The el-cheapo power supply round-up

Besta PT-500

Those of you who knew me before Hardware Insights existed may remember that I once did a more basic review on an identical unit to this. To cut a long story short, it turned out to be more of a “worsta”. It’s voltage regulation was poor and it exploded long before we hit the the labelled rating. Now that I have a bit of extra testing equipment, and another unit, why not include it as part of this roundup?


The fact that a new unit still has more current on the 5v rail than on the 12v shows that whoever designed this unit must still be using old Socket A based computers. That was the last socket where more than 30A on the 5v rail was required. Nowadays, it’s the 12v rail where the current needs to be.

Load Testing

Test 1 (120.76W Load – Cold)

Rail Load Voltage Ripple
12V 4.9A 12.24V 33.7mV
5V 5.12A 5.12V 14.4mV
3.3V 10.24A 3.38V 20.0mV
−12V 0A −12.15V 10.0mV
5Vsb 0A 5.13V 5.62mV
AC Power 147.6W
Efficiency 81.82%
Power Factor 0.62


Test 2 (212.9W Load – Cold)

Rail Load Voltage Ripple
12V 9.72A 12.15V 45.6mV
5V 10.18A 5.09V 19.4mV
3.3V 10.45A 3.45V 31.3mV
−12V 0.1A −12.23V 24.4mV
5Vsb 1.01A 5.03V 48.8mV
AC Power 248.9W
Efficiency 85.29%
Power Factor 0.6


Test 3 (237.02W Load – Cold)

Rail Load Voltage Ripple
12V 12.02A 12.02V 51.3mV
5V 10.16A 5.08V 16.9mV
3.3V 10.24A 3.38V 30.0mV
−12V 0.1A −12.33V 22.5mV
5Vsb 1A 5.02V 40.6mV
AC Power 282W
Efficiency 84.05%
Power Factor 0.59

Test 4 (291.08W Load – Cold)

Rail Load Voltage Ripple
12V 14.48A 12.07V 56.3mV
5V 15.09A 5.03V 13.1mV
3.3V 10.15A 3.35V 31.3mV
−12V 0.11A −12.70V 26.9mV
5Vsb 1A 5.00V 60.6mV
AC Power 345.7W
Efficiency 84.20%
Power Factor 0.6

Test 5 (348.38W Load – Cold)

Rail Load Voltage Ripple
12V 14.48A 11.88V 65.6mV
5V 15.18A 5.06V 31.9mV
3.3V 20.24A 3.34V 29.4mV
−12V 0.11A −12.91V 26.3mV
5Vsb 1A 4.99V 81.9mV
AC Power 419.52W
Efficiency 83.04%
Power Factor 0.6


This unit actually performed quite well for a cheaper power supply. The voltages did actually stay within spec and the efficiency was above 80% the whole time. The ripple was in check too until we hit test 4 at about 290W. The ripple on the 5vsb then went out of spec. During test 5 at about 350W, the unit failed shortly after I finished reading all of the parameters. It didn’t explode like my last PT-500. It just shut down and wouldn’t start up again.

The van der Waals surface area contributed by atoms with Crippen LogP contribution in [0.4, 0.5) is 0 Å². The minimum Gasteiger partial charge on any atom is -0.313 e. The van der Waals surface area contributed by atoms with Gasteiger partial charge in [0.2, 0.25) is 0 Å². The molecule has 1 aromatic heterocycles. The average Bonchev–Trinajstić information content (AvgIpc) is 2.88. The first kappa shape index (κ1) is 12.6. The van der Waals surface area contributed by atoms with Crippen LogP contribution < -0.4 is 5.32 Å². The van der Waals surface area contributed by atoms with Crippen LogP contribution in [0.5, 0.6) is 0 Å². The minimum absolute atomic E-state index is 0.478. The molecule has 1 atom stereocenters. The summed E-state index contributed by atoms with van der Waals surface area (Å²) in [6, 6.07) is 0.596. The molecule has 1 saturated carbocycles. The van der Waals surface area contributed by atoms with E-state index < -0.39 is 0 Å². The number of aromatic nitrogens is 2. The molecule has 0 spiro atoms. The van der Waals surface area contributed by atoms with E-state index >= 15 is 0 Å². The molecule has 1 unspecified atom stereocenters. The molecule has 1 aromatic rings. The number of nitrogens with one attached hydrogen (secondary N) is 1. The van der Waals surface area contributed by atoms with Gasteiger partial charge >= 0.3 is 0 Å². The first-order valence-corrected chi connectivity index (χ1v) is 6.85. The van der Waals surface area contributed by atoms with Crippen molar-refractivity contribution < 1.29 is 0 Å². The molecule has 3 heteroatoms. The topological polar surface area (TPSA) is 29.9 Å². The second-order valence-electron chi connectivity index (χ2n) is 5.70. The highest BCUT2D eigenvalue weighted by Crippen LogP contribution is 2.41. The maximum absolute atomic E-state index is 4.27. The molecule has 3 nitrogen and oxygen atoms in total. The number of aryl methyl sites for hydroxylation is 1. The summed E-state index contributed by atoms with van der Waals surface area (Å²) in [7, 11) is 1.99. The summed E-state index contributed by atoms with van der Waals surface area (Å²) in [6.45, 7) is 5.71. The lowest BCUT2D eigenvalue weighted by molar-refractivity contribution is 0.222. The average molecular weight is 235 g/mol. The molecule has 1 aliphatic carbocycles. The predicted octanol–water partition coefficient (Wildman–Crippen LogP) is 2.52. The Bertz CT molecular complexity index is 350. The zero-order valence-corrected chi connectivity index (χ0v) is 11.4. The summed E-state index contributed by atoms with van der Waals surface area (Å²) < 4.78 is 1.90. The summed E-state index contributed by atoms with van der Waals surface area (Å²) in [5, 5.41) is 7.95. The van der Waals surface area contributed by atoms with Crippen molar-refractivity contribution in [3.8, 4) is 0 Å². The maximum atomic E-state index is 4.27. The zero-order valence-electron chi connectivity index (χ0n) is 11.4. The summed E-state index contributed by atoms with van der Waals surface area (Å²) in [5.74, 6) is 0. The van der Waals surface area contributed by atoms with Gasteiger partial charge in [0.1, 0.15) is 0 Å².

Rail Test 4 (291.08W) Test 5 (348.38W)

A look inside


It’s pretty much identical internally to my last Besta PT-500. The input filtering is mostly there, although it still needs an extra coil and an MOV. It also has a 4A bridge rectifier, rather than the 4 individual diodes commonly used in cheaper units. Unfortunately, though, the two primary capacitors are only 470μF parts from an obscure manufacturer called QMLCON. I couldn’t identify the manufacturer or find a datasheet for the switching transistors either. The part number printed on them is simply “13007”, which is a generic part number used by several manufacturers, so it really doesn’t tell us anything. Like the other 7 power supplies in this round up, the PT-500 uses a dated half bridge design.

Bolted to the secondary heat sink, the output rectifiers used are two MOSPEC F12C20C fast recovery rectifiers for the 12v rail. This gives a total of 24A on the 12v rail. It’s more than enough to do what the label says, but it would have been better to use a Schottky rectifier, since they offer better efficiency and thus they don’t heat up as much and I might not have burned my fingers from touching the heat sink. The 5v rail has a single STPS3045CW Schottky rectifier rated at 30A, which is not enough for the 37A on the label. The rectifier on the 3.3v rail looks to be from the same manufacturer as the primary switching transistors, which I couldn’t identify. The part number is simply “20S45”, which suggests it’s a 20A part. Again, it’s insufficient for the 28A rating. The capacitors on the secondary side are all BH, which are of questionable quality.


The fan has no branding on it, nor does it have a UL number, so it’s another part I can’t identify the manufacturer of. That said, I’ve seen that logo on a few other fans before and and most of them were seized up or really noisy, so it’s unlikely to be a high quality part. The PT-500 lacks a fan controller, so the fan just runs at its maximum rated speed regardless of the temperature. However, the unit was still fairly quiet, so the fan is probably a low speed model.

Actual specifications

Real Wattage 290W
OEM Unknown
PFC None
Price $30 (AUD)
ATX Connector type 20+4 pin
Worst-case voltage regulation (12v, 5v, 3.3v) 2%, 2.4%, 4.5%
Worst-case ripple (12v, 5v, 3.3v) 65.6mV, 31.9mV, 31.3mV
Worst-case efficiency 81.82%
Input filtering Inadequate
CPU Connector ATX12v (4 pin)
PCIe Connectors None
Molex (Peripheral) Connectors 4
FDD Power connectors 1
SATA Power connectors 1


Pros: Voltage Regulation, Efficiency

Cons: Couldn’t deliver 500W, Inadequate Input filtering, Only 1 SATA connector, Low quality fan and capacitors, No PFC, More current available on 5V rail than on 12V rail

Bottom Line: The performance was good for a cheap unit, but it doesn’t have enough connectors, can’t deliver 500W and uses low-quality parts.

Score: 4/10

Right, let’s move on to our next victim, and see if we can get better results or better fireworks.

Pages: 1 2 3 4 5 6 7 8 9 10 11